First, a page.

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The reality of living in Mumbai

Ranjona BanerjiA conspiracy theorist would find it easy to believe that the Maharashtra government is working as hard as it can to make Mumbai India’s most unliveable city. Sounds extreme? Try this: the new property tax laws seem to have been computed on an inflated premise and are sending shivers through bank balances at the middle and top sections of the city.

At the same time, the state government is hell-bent on ignoring the Supreme Court and the Centre by making life a living hell for street hawkers and vendors in the city. You cannot buy a flat in Mumbai any more on any reasonable or even reasonably high salary without selling your soul and that of your grandchildren to a bank. And even then you’re looking at a distant suburb. But is life easier as a slum dweller? Think again. One room in Khar Danda costs about Rs 3,500 a month to rent. And there’s every chance that all the slums will be bulldozed to allow a builder to make some fancy-shmancy flats at Rs 30,000 a sq ft so that all the poor people can be shifted to Mankhurd or perhaps to some neighbouring state.


Urban horror: In Mumbai we are blessed with pavements we cannot walk on, air we cannot breathe, garbage we must learn to love and live with and water we cannot have

Go back to the top of the spectrum. You cannot eat in a restaurant without paying some exorbitant tax. Alcohol is taxed at 60 to 70 per cent over the manufacturer’s price. If you import a motorcycle, you are taxed just a little less than what you paid. Your car registration is more expensive than anywhere else. ¬†You move your personal belongings into Mumbai, you are taxed for that as well. And what do you get for your pains and money? Fabulous life style opportunities filled with nightclubs, musical performances, fine dining, theatre, art and culture? Or cops like Vasant Dhoble harassing citizens with arcane provisions of outdated laws and mofussil ideas of morality?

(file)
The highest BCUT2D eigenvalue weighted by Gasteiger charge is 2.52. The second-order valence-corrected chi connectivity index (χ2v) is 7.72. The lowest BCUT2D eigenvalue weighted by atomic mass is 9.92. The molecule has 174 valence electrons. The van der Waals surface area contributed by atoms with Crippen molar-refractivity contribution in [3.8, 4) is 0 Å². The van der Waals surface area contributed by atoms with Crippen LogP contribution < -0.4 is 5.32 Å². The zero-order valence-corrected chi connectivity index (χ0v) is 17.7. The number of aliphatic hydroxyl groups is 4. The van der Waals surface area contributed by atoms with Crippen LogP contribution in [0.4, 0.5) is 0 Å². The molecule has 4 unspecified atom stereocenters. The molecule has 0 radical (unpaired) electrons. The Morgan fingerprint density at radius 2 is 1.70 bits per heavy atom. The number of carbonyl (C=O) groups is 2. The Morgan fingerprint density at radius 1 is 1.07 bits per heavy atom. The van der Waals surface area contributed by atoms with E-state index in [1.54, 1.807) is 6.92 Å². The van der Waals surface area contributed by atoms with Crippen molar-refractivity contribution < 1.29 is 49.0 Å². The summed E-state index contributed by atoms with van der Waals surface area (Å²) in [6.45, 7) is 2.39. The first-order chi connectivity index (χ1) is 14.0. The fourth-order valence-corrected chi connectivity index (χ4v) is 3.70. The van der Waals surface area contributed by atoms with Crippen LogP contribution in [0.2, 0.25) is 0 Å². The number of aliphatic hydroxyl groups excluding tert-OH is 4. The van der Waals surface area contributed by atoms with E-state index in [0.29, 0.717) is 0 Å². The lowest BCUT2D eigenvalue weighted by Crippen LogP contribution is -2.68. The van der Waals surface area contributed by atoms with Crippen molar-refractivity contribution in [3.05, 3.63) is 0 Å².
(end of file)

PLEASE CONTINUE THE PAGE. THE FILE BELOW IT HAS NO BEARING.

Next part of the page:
Go back to the bottom. You cannot hawk your wares on the streets because it upsets car owners. You cannot buy from street hawkers because they upset car owners. You cannot afford to enter fancy shops. You cannot afford autos at 15 bucks a pop in the suburbs but you have to go to the market to be able to eat however little it is lugging your purchases...

And if you live in the middle? You can be squished to death in a train or wait for years for a bus, get fleeced by an auto or cab to get to work on time. If you think a little above yourself and dream of a car then there’s the ever-rising over-taxed petrol or diesel, there’s the problem of parking and of traffic itself.

We have been promised that all the long-pending transport infrastructure projects are going to be finished miraculously this year. Something magical about 2013 apparently; the cynic in me says approaching elections. This is excellent news for those who want to get from Versova to Ghatkopar or Jacob’s Circle to Chembur. Not quite so for the millions who travel by sardine can from Churchgate to Virar.

And for all of us, up, down, middle, there’s more in store. We are blessed with air we cannot breathe, pavements we cannot walk on, garbage we must learn to love and live with closely, water we cannot have (I notice those mysterious Upper, Middle and Lower Vaitarna projects are only occasionally mentioned...), buildings we cannot afford to live in, roads we cannot drive on, food we have to scrounge to find...

It’s when you remove the government from the equation — whether it’s the state government or the Brihanmumbai Municipal Corporation — that you find the city you want to live in, the Urbs Prima in Indis. The Bhau Daji Lad museum at the zoo finely encapsulates the best of Mumbai’s mercantile past and the great effort its citizens used to put into making this city great. Look around you. We can’t leave it to the bloodsuckers and moneygrubbers we’ve put in charge!

Ranjona Banerji is a senior journalist. You can follow her on Twitter @ranjona 

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